Sue Robb of 4Children talks to Julie Laughton and Alison Britton from the Department for Education about the role of childminders in delivering the 30 hours free entitlement.
Government must plan to avoid post-Brexit language crisis, MPs say
The All Party Parliamentary Group (APPG) on Modern Languages has published a report calling on the government to plan now to avoid a post-Brexit languages crisis.
The group maintained that while there was already a language skills shortage the UK was still able to rely on other EU nationals ‘to pug the gap’. However, the group has said that a lack of language ability loses the UK an estimated 3.5 per cent of economic performance.
Baroness Coussins, co-chair of the APPG, said: "Brexit must make the UK's language skills a top policy issue. Language skills are vital for our exports, education, public services and diplomacy."
Cousins called for ‘a national plan to ensure the UK produces the linguists we need to become a world leader in global free trade and on the international stage.’
The group has launched a checklist on Brexit and languages which calls on the government to: guarantee residency status for EU nationals already living in the UK; continue full participation in Erasmus+ ; and set up a national plan to boost language education from primary school through to post-graduate level.
Malcolm Trobe, interim general secretary of the Association of School and College Leaders, added: “It is essential that schools continue to be able to recruit EU nationals post-Brexit. There is already a critical shortage of language teachers and the last thing that we need is anything which makes this situation worse.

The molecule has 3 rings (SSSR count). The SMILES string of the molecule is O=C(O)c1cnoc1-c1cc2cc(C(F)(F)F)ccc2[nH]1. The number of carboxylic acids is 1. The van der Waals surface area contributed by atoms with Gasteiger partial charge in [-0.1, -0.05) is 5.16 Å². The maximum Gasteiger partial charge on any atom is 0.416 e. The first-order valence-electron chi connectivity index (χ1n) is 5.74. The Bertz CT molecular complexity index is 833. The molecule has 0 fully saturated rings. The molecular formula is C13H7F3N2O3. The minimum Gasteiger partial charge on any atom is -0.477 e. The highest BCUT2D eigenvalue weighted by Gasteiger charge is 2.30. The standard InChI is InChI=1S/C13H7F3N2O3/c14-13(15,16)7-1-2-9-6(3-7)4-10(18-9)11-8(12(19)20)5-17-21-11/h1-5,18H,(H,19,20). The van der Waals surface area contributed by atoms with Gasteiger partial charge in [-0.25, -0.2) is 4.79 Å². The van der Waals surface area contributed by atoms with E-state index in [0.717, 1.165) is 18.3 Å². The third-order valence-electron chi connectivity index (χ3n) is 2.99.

"We understand that Brexit means Brexit but it is vital that it does not also mean a full-blown crisis in language teaching.”
And Mark Herbert, head of schools programmes at the British Council, said: "Learning a language isn't just a rewarding way to connect with another culture but boosts individual job prospects, as well as business and trade opportunities for the UK."
A spokeswoman for the Department for Education said government policies meant the number of students taking one language at GCSE was up from 40 per cent in 2010 to 49 per cent this year.
The spokeswoman added: "The UK's future access to the Erasmus+ programme will be part of wider discussions with the EU.
"Existing higher education UK students studying in the EU will continue to be subject to current arrangements."